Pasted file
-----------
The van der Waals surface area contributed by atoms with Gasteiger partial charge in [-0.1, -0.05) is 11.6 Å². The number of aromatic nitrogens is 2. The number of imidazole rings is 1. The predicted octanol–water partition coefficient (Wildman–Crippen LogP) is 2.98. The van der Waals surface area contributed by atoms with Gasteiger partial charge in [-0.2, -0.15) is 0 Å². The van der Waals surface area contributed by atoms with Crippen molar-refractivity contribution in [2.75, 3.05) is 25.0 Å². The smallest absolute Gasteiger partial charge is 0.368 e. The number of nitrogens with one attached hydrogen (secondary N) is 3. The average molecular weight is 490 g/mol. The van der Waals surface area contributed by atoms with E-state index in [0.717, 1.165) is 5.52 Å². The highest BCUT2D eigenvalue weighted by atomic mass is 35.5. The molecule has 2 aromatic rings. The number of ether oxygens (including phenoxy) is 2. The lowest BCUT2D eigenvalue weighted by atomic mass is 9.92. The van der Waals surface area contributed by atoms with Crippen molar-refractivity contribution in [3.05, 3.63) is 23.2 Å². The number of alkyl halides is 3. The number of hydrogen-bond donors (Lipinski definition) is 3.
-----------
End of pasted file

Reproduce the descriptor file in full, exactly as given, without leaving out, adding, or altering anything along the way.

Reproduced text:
The van der Waals surface area contributed by atoms with Gasteiger partial charge in [-0.1, -0.05) is 11.6 Å². The number of aromatic nitrogens is 2. The number of imidazole rings is 1. The predicted octanol–water partition coefficient (Wildman–Crippen LogP) is 2.98. The van der Waals surface area contributed by atoms with Gasteiger partial charge in [-0.2, -0.15) is 0 Å². The van der Waals surface area contributed by atoms with Crippen molar-refractivity contribution in [2.75, 3.05) is 25.0 Å². The smallest absolute Gasteiger partial charge is 0.368 e. The number of nitrogens with one attached hydrogen (secondary N) is 3. The average molecular weight is 490 g/mol. The van der Waals surface area contributed by atoms with E-state index in [0.717, 1.165) is 5.52 Å². The highest BCUT2D eigenvalue weighted by atomic mass is 35.5. The molecule has 2 aromatic rings. The number of ether oxygens (including phenoxy) is 2. The lowest BCUT2D eigenvalue weighted by atomic mass is 9.92. The van der Waals surface area contributed by atoms with Crippen molar-refractivity contribution in [3.05, 3.63) is 23.2 Å². The number of alkyl halides is 3. The number of hydrogen-bond donors (Lipinski definition) is 3.